Domestic violence is violence or abuse in a domestic setting, such as with in cohabitation or marriage. Domestic violence is often used as a synonym for intimate partner violence, which involves a spouse or intimate partner in an intimate partner relationship.
Domestic violence can happen to anyone of any age and can take place in both heterosexual and same-sex relationships. Domestic violence can also include violence against children, parents, or the elderly and can take on several forms, including physical, verbal, emotional, and sexual abuse.
The abuser often believes that the abuse is an entitlement, acceptable, justified, or unlikely to be reported. Victims often feel trapped by the abuser in domestic violence situations through isolation by their abuser from family and friends, lack of finances, fear, shame, cultural acceptance, and power and control. Victims can develop physical disabilities and chronic health problems as well as severe psychological disorders.
In the United States, an estimated 10 million people experience domestic violence every year. According to the National Coalition Against Domestic Violence, about 20 people per minute are physically abused by an intimate partner. About 1 in 4 women and 1 in 9 men experience severe intimate partner physical violence, intimate partner contact sexual violence, and/or intimate partner stalking with injury, PTSD, contraction of STDS, etc.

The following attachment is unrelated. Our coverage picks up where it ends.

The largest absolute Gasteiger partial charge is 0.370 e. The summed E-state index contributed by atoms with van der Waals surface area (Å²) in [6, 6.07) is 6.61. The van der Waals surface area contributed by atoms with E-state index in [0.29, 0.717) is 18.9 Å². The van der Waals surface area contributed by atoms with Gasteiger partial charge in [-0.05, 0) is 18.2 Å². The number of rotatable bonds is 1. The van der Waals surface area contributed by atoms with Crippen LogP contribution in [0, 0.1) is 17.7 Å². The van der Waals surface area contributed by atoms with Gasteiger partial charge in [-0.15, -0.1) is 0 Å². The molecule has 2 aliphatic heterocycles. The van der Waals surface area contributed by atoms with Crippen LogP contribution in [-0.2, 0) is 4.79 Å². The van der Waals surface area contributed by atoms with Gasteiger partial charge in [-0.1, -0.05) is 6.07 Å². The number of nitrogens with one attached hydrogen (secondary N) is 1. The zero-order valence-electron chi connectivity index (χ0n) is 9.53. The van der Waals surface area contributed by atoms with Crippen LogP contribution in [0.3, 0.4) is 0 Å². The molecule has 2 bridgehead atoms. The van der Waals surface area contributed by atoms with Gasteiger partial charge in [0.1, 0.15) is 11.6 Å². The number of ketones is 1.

If you or someone you know is a victim of domestic violence, there are several resources available to help. Call the National Domestic Violence Hotline at 1-800-799-SAFE (7233).
Alaska is notorious for violent crime and has the highest overall crime rate in the country. Nearly 50% of all English-speaking adult women in Alaska have experienced intimate partner or sexual violence in their lifetime. The state’s rate of sexual assault is 161.9 incidents per 100,000 people, nearly four times the national rate. Alaska also has the highest homicide rate for female victims killed by a male perpetrator.
About 49.1% of Oklahoma women and 40.7% of Oklahoma men experience domestic violence in their lifetimes, including intimate partner physical violence, intimate partner rape, or intimate partner stalking. Oklahoma ranks third in the U.S. for the number of women killed by men in single-victim, single-offender homicides.
Nevada has the fifth-highest overall crime rate in the United States. For many years, Nevada was ranked first for domestic violence fatalities and ranked third in 2014. About 48.1% of Nevada women and 30.9% of Nevada men experience intimate partner violence in their lifetimes. In 2014 alone, domestic violence services were contacted 65,026 times.
About 42.6% of women and 28.3% of men in Washington experience intimate partner violence, rape, or stalking in their lifetimes. An estimated 28.3% of Washington women will experience stalking victimization in their lifetime. Around 50.3% of all violent crimes in Washington in 2018 were committed against women and 22.7% of all violent crimes that year were committed by the victim’s intimate partner or by a family member.
About 92% of homicides and suicides in New Hampshire are related to domestic violence. About 40.4% of women and 37.8% of men in New Hampshire will experience intimate partner violence in their lifetimes, including physical violence, sexual violence, or stalking. 22.7% of women in New Hampshire have been sexually assaulted and 19.5% have been sexually assaulted with penetration. New Hampshire’s high domestic violence rates are a surprise considering the state has the third-lowest overall crime rate in the United States.